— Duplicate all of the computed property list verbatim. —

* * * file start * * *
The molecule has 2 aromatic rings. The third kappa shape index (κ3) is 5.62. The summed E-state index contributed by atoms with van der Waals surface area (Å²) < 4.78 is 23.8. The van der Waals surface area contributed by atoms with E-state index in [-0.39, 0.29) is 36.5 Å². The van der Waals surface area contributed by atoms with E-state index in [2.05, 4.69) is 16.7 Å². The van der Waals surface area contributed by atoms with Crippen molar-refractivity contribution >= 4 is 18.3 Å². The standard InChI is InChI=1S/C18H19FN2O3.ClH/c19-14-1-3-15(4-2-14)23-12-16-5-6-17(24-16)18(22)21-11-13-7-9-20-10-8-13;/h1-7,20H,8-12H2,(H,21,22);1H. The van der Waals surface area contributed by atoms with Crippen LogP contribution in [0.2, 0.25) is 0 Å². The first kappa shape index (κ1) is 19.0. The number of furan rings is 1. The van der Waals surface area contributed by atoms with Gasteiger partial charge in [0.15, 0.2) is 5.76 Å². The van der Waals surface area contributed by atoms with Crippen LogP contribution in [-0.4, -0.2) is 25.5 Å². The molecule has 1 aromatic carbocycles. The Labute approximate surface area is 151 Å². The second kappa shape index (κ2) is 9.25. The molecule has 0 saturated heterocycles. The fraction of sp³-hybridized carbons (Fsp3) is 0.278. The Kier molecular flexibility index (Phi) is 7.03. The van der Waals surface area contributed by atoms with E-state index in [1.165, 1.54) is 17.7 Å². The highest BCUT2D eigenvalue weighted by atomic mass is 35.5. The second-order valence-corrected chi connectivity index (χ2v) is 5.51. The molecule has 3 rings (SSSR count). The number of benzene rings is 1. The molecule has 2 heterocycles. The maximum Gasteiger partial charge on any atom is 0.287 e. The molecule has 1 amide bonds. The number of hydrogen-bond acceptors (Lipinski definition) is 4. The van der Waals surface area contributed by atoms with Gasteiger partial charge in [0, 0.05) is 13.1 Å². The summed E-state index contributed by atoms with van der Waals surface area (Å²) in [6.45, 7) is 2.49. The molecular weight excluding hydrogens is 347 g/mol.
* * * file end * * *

The molecule has 2 aromatic rings. The third kappa shape index (κ3) is 5.62. The summed E-state index contributed by atoms with van der Waals surface area (Å²) < 4.78 is 23.8. The van der Waals surface area contributed by atoms with E-state index in [-0.39, 0.29) is 36.5 Å². The van der Waals surface area contributed by atoms with E-state index in [2.05, 4.69) is 16.7 Å². The van der Waals surface area contributed by atoms with Crippen molar-refractivity contribution >= 4 is 18.3 Å². The standard InChI is InChI=1S/C18H19FN2O3.ClH/c19-14-1-3-15(4-2-14)23-12-16-5-6-17(24-16)18(22)21-11-13-7-9-20-10-8-13;/h1-7,20H,8-12H2,(H,21,22);1H. The van der Waals surface area contributed by atoms with Crippen LogP contribution in [0.2, 0.25) is 0 Å². The first kappa shape index (κ1) is 19.0. The number of furan rings is 1. The van der Waals surface area contributed by atoms with Gasteiger partial charge in [0.15, 0.2) is 5.76 Å². The van der Waals surface area contributed by atoms with Crippen LogP contribution in [-0.4, -0.2) is 25.5 Å². The molecule has 1 aromatic carbocycles. The Labute approximate surface area is 151 Å². The second kappa shape index (κ2) is 9.25. The molecule has 0 saturated heterocycles. The fraction of sp³-hybridized carbons (Fsp3) is 0.278. The Kier molecular flexibility index (Phi) is 7.03. The van der Waals surface area contributed by atoms with E-state index in [1.165, 1.54) is 17.7 Å². The highest BCUT2D eigenvalue weighted by atomic mass is 35.5. The second-order valence-corrected chi connectivity index (χ2v) is 5.51. The molecule has 3 rings (SSSR count). The number of benzene rings is 1. The molecule has 2 heterocycles. The maximum Gasteiger partial charge on any atom is 0.287 e. The molecule has 1 amide bonds. The number of hydrogen-bond acceptors (Lipinski definition) is 4. The van der Waals surface area contributed by atoms with Gasteiger partial charge in [0, 0.05) is 13.1 Å². The summed E-state index contributed by atoms with van der Waals surface area (Å²) in [6.45, 7) is 2.49. The molecular weight excluding hydrogens is 347 g/mol.